inspiring textile innovation: Erin Lewis, visionary By Line Dufour

Erin_Lewis_Earthquake_Skirt_

Earthquake Skirt, collected debris, kinetic movement based on live data feed of earthquake activity on the planet, 2011. Erin Lewis. Photo credit: Erin Lewis.

Textile designers and fibre artists have been exploring the potential for integrating electronics and current technologies into art, textiles and clothing since the 1960s. As these artists and designers strive to seamlessly integrate technological trends and advances into everyday objects  and art, these forays continue to endlessly fascinate and intrigue us as new creations are imagined and fashioned.

Scientific inquiry often begins with an observation that piques curiosity or raises a question. The question narrows the focus of exploration and identifies the parameters of the experiment. Data and research is collected and then a final conclusion is drawn. Creativity is sparked by our capacity to envision, and imagine new possibilities with what already exists. Erin Lewis embraces both these processes in her artistic practice.  The idea of informing the  viewer of factual data so vital to scientific inquiry and practice and a role which is most often delegated to the computer in our daily work lives, is disguised in art installations that Erin creates.  She often incorporates real time data feeds into her installations as a rhetorical device. Her projects are often platforms for her social conscience and political awareness. These strategies and approaches imbues her work with many layers of meaning, making it multidimensional in more than one sense.

 As in scientific experiments, there is always uncertainty about what the outcomes will be. Erin encounters failures with humour, intelligence and positivity. She is not shy to admit that she may lack the experience she requires, for instance, as she refers to recent weaving endeavours. She embraces the adage made popular by the Paul Simon song, that “you have to learn how to fall before you learn to fly”, and perhaps, for us as craftsperson, that is the most important message we need to be reminded of as we may become set in our practice.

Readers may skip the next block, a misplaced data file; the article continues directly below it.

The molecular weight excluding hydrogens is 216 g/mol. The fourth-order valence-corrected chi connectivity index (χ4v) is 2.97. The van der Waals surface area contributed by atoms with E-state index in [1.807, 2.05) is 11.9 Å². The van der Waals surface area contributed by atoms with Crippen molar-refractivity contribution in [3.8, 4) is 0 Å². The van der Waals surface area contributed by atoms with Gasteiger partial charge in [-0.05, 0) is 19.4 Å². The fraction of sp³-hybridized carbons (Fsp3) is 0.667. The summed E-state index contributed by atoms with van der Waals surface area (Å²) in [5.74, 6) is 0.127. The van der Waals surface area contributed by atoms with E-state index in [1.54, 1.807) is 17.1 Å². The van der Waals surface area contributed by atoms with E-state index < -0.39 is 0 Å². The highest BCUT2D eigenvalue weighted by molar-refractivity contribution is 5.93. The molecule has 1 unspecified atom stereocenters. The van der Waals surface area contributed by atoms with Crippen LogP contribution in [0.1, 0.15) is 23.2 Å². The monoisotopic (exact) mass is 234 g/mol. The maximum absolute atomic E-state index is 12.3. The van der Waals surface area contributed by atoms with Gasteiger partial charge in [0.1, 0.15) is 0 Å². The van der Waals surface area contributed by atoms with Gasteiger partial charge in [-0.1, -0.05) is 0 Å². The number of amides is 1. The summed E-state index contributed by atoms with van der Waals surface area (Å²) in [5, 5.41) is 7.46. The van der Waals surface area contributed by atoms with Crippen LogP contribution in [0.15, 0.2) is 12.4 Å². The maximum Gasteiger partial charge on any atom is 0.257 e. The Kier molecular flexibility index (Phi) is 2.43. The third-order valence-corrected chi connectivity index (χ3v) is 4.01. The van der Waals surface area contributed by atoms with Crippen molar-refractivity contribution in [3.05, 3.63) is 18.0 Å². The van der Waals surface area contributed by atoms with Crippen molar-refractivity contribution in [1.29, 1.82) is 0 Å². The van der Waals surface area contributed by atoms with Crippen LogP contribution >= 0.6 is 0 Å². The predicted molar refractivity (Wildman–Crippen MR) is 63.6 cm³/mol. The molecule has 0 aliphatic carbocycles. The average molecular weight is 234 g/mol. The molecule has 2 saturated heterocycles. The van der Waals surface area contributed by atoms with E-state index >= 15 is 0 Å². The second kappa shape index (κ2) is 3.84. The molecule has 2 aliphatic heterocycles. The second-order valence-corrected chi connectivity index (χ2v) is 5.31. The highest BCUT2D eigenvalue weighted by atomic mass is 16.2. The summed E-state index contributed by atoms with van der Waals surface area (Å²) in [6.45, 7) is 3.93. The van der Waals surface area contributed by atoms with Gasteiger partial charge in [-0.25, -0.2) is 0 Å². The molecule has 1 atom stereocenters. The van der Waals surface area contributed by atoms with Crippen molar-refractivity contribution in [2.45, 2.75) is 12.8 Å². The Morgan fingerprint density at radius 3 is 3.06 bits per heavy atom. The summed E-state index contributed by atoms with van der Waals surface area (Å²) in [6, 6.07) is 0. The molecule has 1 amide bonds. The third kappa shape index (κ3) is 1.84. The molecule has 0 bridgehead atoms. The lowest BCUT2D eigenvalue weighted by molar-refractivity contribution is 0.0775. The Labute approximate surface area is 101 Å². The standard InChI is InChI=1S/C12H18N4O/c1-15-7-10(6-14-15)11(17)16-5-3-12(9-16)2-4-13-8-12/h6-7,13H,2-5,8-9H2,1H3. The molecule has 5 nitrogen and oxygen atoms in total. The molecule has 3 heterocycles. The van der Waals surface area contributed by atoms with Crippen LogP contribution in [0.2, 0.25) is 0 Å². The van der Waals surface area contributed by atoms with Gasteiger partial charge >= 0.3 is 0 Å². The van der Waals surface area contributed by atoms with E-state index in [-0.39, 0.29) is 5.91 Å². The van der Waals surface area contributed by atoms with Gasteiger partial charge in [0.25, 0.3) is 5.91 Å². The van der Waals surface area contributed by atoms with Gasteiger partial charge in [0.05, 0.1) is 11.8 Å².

Erin’s seemingly endless curiosity is one of her biggest assets as an artist and it has led her to explore, experiment, play, create, and live life in the most intriguing, passionate and intelligent of ways. This very same curiosity led her to weaving, just one of her many forays into craft oriented practice. Like a pioneer, she constructs new connections and applications between technology, science, biology, chemistry, software programming, color, materials, functionality, movement and texture. She weaves ideas, methods, new and old technologies as well as materials together to form new objects of art, sculpture and clothing, challenging our own perceptions and assumptions. Each work is imbued with the magical, a word that often comes up in Erin’s conversation.

 

Erin Lewis received a Bachelor in Fine Art in 2012 from the Ontario College of Art University with a major in integrated media and a minor in Wearable Technology. Erin has learned to speak Spanish fluently and more recently took a course in human tissue engineering.  She has been teaching  the Wearable Technology and Smart Materials course through OCADU in the Department of Continuing Studies which continues to be offered. She is a senior researcher at the Social Body Lab, part of OCADU’s ongoing research of wearable technology. Her work has been featured on the Discovery Channel, CBC poetry series, Science Centre, Toronto’s Nuit Blanche, and has been exhibited in New York, Las Vegas, London, England besides Toronto.